On the bike the wind picked up and I was at the very back of the bike field pushing on my own through the wind. Despite there being very hot and windy conditions, I rode the 20km’s with a big wide smile. As I pedalled along I reflected on what had occurred in 2013. My body felt more tired with each lap but I felt comfortable, and I was okay with being last. I was just thankful to be there, and so grateful to all of the people that supported us in 2013.
Then out of nowhere a woman rode up along side me. After some chatting about the heat and the wind and some introductions, it turned out it was her very first triathlon. She was intending to enter the event as a team, and wait till later on to enter as an individual. Down the track when she would have developed more fitness and discovered if she in fact liked triathlon or not. But when she went to sign up she discovered her ‘”friend” had already entered her as an individual to complete the whole thing. So on just 18 days of training she turned up and completed the race. What a legend! And that made two of us who were not waiting.
My incredible partner raced the swim and bike legs in the lead pack and then chose to stop and wait forty eight minutes for me at the start of his run leg to run alongside and finish with me. In his mind, I would not come last, as he would cross the line after me.
Yesterday, I surprised even myself. My second sprint distance triathlon achieved, twenty minutes slower than last year and my proudest achievement yet. But most importantly I was again reminded of what an amazing network of friends and family I have around me and in choosing to do this triathlon, I was able to give my sons the image of me running across the finish line, ecstatic and with their Dad in tow. I’m glad they didn’t have to wait a second longer to experience this.
Now if only I didn’t have to wait for some more hair!
I have started to look forward to the morning rounds of doctors visits. There are three worth mentioning.
Scene one goes a little like this…
The plastics team are the early risers. Rhythmic footsteps in the corridor signal for me to arouse. Muffled discussion about my flow volumes and output can be heard if I tilt my head the right way and then, the privacy curtain flys back as though there has been a puff of wind. There they appear, like superheroes that have just landed. It’s almost like an episode of House. Except thankfully there is no Gregory in the team. They whip in, fresh from showers, clothes pressed. Smelling like they have been freed from this place. The reality is they are chained to it. With their 6am arrivals and 9pm departures. So I asked them how they do it? What drives a person to work such hours, day after day?
I am getting more efficient at disrobing for the examination of body parts. Those parts are mine. I am detached from the process and the parts themselves.
Clipboards ready. Pens clicked. I am poked and observed. I am discussed. The suction drains that go into my chest and armpit are checked. The bags of blood and fluid are measured. Yesterday, one line to a chest drain was closed. A simple oversight by a wonderful nurse. I felt as though I was going to explode.
The head of this team, my plastic surgeon will visit later. There is something they want him to check. On the day of surgery he wore a tie that was very similar to the texture and colour of his head and facial hair. It was a little unsettling. I was transfixed by it while he marked me up with a purple texta.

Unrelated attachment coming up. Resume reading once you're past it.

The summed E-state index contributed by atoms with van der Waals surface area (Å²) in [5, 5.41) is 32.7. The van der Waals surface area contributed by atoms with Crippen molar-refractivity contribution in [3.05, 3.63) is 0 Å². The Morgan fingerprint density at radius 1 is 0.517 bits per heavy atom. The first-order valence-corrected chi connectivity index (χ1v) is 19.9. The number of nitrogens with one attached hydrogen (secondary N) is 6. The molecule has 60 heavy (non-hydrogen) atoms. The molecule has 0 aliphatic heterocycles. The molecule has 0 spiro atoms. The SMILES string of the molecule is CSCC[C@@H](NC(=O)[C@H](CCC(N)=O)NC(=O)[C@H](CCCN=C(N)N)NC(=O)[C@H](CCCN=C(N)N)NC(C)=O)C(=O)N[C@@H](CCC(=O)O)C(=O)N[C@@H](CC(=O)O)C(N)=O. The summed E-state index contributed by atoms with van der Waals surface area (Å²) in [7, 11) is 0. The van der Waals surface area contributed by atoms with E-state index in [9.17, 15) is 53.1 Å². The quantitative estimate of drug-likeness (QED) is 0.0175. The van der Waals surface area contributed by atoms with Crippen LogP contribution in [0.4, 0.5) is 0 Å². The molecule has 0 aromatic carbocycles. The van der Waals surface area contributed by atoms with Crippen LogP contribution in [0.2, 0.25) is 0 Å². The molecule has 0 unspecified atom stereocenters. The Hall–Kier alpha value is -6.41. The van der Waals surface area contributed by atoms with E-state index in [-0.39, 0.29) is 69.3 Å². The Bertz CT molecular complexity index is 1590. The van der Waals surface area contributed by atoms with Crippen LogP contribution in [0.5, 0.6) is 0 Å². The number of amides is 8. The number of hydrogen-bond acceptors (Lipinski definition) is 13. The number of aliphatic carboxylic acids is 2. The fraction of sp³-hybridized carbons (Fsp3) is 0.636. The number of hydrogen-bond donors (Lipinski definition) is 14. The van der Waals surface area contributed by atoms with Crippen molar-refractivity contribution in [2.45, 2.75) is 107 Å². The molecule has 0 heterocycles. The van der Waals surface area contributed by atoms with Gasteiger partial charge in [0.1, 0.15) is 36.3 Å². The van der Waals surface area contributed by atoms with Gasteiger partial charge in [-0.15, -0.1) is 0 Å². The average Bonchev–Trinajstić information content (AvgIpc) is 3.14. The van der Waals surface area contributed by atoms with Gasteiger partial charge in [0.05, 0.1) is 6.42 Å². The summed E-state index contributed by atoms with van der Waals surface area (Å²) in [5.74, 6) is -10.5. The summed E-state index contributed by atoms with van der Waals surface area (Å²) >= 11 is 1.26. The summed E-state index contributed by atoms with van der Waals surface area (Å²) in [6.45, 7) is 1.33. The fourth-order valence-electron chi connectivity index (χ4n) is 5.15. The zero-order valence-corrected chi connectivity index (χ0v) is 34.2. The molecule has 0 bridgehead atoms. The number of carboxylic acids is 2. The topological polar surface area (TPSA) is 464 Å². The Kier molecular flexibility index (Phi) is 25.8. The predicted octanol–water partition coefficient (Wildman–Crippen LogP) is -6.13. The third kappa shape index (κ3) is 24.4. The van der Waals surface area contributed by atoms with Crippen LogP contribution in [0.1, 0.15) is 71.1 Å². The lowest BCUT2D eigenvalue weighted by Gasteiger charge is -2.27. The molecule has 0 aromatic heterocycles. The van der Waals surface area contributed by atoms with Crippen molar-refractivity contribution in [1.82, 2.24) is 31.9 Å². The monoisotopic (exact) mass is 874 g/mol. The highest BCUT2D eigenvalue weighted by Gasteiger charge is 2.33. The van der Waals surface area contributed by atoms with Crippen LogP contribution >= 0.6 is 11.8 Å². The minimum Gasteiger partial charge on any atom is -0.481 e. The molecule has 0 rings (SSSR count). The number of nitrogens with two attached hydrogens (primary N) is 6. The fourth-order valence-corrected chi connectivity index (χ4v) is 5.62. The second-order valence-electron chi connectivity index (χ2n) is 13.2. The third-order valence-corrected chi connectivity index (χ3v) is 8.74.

Normally a tissue expander is gradually pumped up over time to increase the size and volume of the breast, I asked the plastic surgeon if I would need regular visits to the city to do this. He said that they won’t be expanding me because it is big enough. So essentially a flat expander will be enough for me. I just feel a little sorry for the little expander that doesn’t get to live out its purpose.
In the months to come, this unfulfilled expander will be replaced with a small implant when the surgery for my other breast is completed. It is best to have them done together. Symmetry is everything.
This visit from the plastics team lasts just one minute. Pens down, light off, curtain pulled. They are gone. And I am left to return to slumber.
Her heels race up the corridor. There is always a sense of urgency in the way she moves. Time is critical. The sound is different because she always wears stilettos of some description. In the visit to the ward, she is always on her own. No team required here. It is summertime so I have seen a vast array of beautiful summer designer dresses. A Carrie Bradshaw of sorts. Her perfume is captivating and it lingers in the ward long after she has gone. I have now asked her about it twice and have had a breast care nurse ask her in a meeting. It is now Chanel ‘something?’. With all the medication I can’t for the life of me remember what it is.
Her visit is always short. She assesses her handywork. She is thorough. She calls me darl and she will see me in 7 days time with the full pathology results from my mastectomy, the extent of nodal involvement, whether my nipple must come off after cells were question marked in surgery (after the inside of it was scraped and frozen and tested), and what the chemotherapy regime will be. I am dreaming about my breast surgeon. It feels like I have known her before.
On the mornings post surgery, my breast surgeon’s sidekick swings by. He is warm and his voice is slow and calm. He sits on the arm of the chair and talks to me at eye level. On the third meeting, he tells me he is a runner. Connections between runners are made instantly. He has no more time than any of the others, yet his approach makes it feel like a longer visit. He laments not being able to run four nights a week with the hours of his job. He reviews my charts, overall progress, medications and makes notes about an impending discharge date. I disrobe and I am poked again. We must free up the bed but only when I am ready. He smiles and makes eye contact as he leaves.
Outside I can hear the grand lady Melbourne waking. The sun is rising and there are rays of sunlight reflecting off skyscraper windows. I can see trams and joggers. It will be a long time till I am jogging again. One day at a time.